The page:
PRINCETON: Let’s keep alive the spirit of Communiversity

Alyce Bush, Princeton
There is currently a petition circulating in Princeton collecting signatures to present to the mayor and council. It requests that they vote to deny any future application from the organizers of the annual Communiversity festival to hold the event on Sunday. Some petitioners have been rather aggressive in their quest to gather signatures. I was chastised when I refused to sign. They are also getting signatures from non-Princeton residents. In order for a petition to be considered, the signers must live or work in the town.
The petition was started by former Mayor Jim Floyd and an ad-hoc group of residents of the Witherspoon-Jackson community who claim that the decision by the festival organizers to move the event from Saturday to Sunday caused “parking nightmares” and had a “devastating effect” on the African-American churches in their community. The festival places a burden on all the churches in the heart of town on that Sunday, but some members of the Witherspoon-Jackson churches are the only ones who have made it an issue. It’s only one Sunday.
Two years ago, the festival day was changed to Sunday when the Nassau Street merchants complained that Communiversity had a negative impact on their Saturday sales because people shopped at the festival and not in their stores. The merchants said fewer people shopped on Sunday, so their sales were not as severely impacted. Some Jewish residents said they felt left out because Saturday was their Sabbath and they were not able to participate in the festivities.
I am a member of the Witherspoon Street Presbyterian Church, one of the churches in the Witherspoon-Jackson Community. I and members of our Outreach Committee have happily joined the celebration with a booth at Communiversity for the past five years. It is always a fun and exciting experience.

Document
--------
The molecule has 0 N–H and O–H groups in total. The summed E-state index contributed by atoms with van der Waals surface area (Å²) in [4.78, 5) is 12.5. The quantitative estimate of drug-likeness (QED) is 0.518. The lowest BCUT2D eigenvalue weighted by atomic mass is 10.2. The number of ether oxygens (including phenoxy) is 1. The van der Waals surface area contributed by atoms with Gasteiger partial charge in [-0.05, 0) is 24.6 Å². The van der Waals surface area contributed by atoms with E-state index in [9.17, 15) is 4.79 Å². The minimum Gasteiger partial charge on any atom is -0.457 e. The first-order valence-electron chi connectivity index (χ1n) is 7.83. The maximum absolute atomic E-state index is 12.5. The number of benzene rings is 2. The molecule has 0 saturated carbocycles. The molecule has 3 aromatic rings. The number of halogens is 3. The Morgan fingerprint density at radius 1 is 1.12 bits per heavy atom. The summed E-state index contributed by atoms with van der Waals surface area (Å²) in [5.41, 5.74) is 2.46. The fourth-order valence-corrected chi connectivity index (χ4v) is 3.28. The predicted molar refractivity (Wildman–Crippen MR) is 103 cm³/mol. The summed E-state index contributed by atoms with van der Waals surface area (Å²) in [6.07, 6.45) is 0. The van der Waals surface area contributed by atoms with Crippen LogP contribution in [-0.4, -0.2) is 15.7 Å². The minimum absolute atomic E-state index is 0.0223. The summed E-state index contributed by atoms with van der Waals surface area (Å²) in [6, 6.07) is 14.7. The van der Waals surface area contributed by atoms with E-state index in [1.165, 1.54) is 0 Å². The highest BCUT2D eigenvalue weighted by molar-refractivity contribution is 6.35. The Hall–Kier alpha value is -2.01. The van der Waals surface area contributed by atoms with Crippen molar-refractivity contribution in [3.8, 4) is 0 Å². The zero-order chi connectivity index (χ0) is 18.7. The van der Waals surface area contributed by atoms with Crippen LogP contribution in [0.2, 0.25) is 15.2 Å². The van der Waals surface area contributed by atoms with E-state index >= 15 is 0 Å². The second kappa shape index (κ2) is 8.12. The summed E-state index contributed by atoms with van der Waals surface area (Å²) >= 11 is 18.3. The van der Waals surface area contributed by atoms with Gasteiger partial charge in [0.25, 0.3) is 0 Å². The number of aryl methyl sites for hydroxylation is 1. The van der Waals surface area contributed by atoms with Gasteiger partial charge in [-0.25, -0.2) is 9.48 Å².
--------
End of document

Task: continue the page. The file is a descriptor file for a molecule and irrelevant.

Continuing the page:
I attended a review meeting following the 2014 festival that included Jeff Nathanson, the executive director of the Arts Council of Princeton, which sponsors the Communiversity festival, representatives of the police and fire departments, representatives of the merchants of Princeton, pastors and members of other churches in the Witherspoon-Jackson Community. The discussion revolved around the Saturday vs. Sunday issue. Mr. Nathanson, and the members of the police department promised to reach out to members of the Witherspoon-Jackson Community to remind them of the changes for that one Sunday. The representatives of the churches said they would notify their members of the changes. It appeared to me the issue was settled.
Communiversity was started in 1971 to unite Princeton University and the Princeton communities in a day of celebration and mutual respect. Now, as we all know, it has become a beloved annual regional event that draws almost 45,000 people. The petition could change all that by igniting an ugly and divisive “us vs. them” debate that would undermine the very concept of Communiversity — bringing the communities together. It would be a shame to let that happen. 
Alyce Bush 
Princeton 